Coding errors are common in risk adjustment, but they can be avoided with consistent training, accountability, strict internal audit procedures, and improved clinician buy-in. Coding errors can lead to overcharging or undercharging the CMS, resulting in either missed earnings or painful charge-backs. Coding errors can be caused by a number of different factors. For example, mistakes could be made when determining which diagnoses apply to patients, which codes to use for the diagnoses, or what to document to justify the diagnosis in the chart. Diagnoses require clear communication as well as consistent documentation on all patient records.


It is only going to get harder.

The bad news is that risk adjustment is only going to get harder. New technologies like AI, voice recognition, and machine learning are changing the way health care providers analyze and manage data. While these technologies will make many aspects of coding and managing data easier, they will also make it more complex by introducing even more variables and data points to consider. So while risk adjustment could be more challenging, there are tools available that simplify the process both in training and inside the EMR.

[Book a Demo]


Risk adjustment is vital, because it ultimately determines what type of care an individual patient needs and how much risk the organization is taking on, managing that care. It is important to ensure that your organization is accurately diagnosing and documenting so that patients stay healthy and your organization has the needed revenue to manage their care.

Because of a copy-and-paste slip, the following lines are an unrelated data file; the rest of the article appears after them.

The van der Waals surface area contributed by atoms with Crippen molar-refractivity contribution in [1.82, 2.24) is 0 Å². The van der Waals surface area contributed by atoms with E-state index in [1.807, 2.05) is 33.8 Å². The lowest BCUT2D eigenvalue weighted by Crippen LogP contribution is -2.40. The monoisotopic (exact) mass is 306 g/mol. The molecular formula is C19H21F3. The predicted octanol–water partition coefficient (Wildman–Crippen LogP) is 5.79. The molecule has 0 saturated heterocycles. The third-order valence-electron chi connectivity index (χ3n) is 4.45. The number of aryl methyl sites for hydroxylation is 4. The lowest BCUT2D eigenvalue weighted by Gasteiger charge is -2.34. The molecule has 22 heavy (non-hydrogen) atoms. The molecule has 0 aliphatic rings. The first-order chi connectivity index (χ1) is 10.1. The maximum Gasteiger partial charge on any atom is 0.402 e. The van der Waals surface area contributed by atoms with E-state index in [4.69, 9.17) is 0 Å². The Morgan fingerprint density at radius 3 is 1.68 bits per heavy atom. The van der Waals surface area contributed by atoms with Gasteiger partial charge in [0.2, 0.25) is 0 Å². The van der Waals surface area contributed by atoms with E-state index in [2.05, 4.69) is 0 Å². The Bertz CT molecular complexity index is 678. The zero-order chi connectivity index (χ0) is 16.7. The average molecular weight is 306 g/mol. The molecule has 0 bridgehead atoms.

The Intricacies of Value-Based Care: A Step by Step Guide

Value-Based Care is a game-changing advancements for patients and the providers who care for them. Value-based care is revolutionizing  the healthcare industry and aligning incentives more and more each year. The concept of pay-for-performance, patient-centered care, and outcome measures have all been developed with the intention of providing more value to patients and healthcare providers alike. These new standards are also a response to the Affordable Care Act’s emphasis on cost containment and value in healthcare services. Therefore, it is no wonder that many hospitals and medical practices have adopted a value-based approach when considering how best to meet the needs of patients and the business needs that make care happen. However, navigating this new territory can be challenging without proper guidelines.


What is Value-Based Care?

Value-based care (VBC) is a system of payment designed to change the incentives for healthcare providers, so that they are rewarded for providing high-quality, cost-effective care. In VBC, providers are reimbursed based on the relative value of their services. The amount a provider is paid is based on the quality and outcomes of the services provided as well as their costs. Similar to the H and R Block tax model, providers are rewarded for going above and beyond what is expected of them. VBC providers are rewarded for providing high-quality and cost-effective care, whereas higher cost or decreased patient outcomes  can result in  financial penalties. 


This is a significant change from the fee-for-service model that has long been the primary financial model for  healthcare. In the fee-for-service model, healthcare providers are reimbursed based on the number, kind and cost of procedures and services provided to patients. More expensive procedures make providers more money, even when not medically necessary. And care that is shown to benefit the health of the patient but does not directly result in revenue for the practice is not financially viable and often gets overlooked (e.g. care-coordination, regular nurse follow-ups, ancillary services, nutrition, transportation, counseling, remote patient monitoring, and so many more).


The Basics of Value-Based Care